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Electric Bikes Can Help Immigrant Workers. But In New York, They're Banned.
Jan 28, 2018

New York City Mayor Bill de Blasio's administration has cracked down on the bikes, which some say are a public safety hazard.

Any new delivery worker will tell you his first order of business is to save for the one thing that can make life easier — an electric bike.

That’s what Liu Li Qiang did after arriving in New York City from Liaoning, China, around seven years ago. He said it could take up to two months to put away the funds needed to buy a motorized bike, some costing $1,500 or more.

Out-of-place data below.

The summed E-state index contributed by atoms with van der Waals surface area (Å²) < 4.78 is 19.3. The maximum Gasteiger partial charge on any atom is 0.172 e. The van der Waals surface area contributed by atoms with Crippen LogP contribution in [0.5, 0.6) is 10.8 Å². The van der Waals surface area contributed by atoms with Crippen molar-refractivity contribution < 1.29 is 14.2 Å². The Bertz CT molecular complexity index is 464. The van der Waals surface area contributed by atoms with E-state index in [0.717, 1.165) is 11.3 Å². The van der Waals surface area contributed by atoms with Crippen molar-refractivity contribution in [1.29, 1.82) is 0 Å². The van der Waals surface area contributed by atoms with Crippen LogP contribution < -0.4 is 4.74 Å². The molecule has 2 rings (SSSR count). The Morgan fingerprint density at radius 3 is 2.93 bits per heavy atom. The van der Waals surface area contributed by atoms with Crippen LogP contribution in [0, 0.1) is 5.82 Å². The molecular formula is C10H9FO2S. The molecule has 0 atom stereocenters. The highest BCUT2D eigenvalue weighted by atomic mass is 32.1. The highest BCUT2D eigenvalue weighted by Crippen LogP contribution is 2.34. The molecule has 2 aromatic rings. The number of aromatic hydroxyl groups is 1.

“Delivery men definitely regard electric bikes as a tool for survival,” the 45-year-old Liu said, speaking in Mandarin.

E-bikes have indeed been a boon to a delivery workforce in New York City that, according to advocates, is aging, though definitive data is unavailable. With workers in their 40s, 50s and even 60s, an electric bike is seen as a smart investment as businesses expand their delivery zones, requiring delivery workers to traverse greater distances in less time, advocates say.

But there’s a hitch. E-bikes, some capable of travelling more than 20 miles per hour with a combination of human and motor power, are banned in New York City since they’re considered “motorized scooters” under the city’s administrative code.

Democratic New York City Mayor Bill de Blasio has cracked down on the bikes, which some city and state elected officials say pose a clear hazard to public safety.

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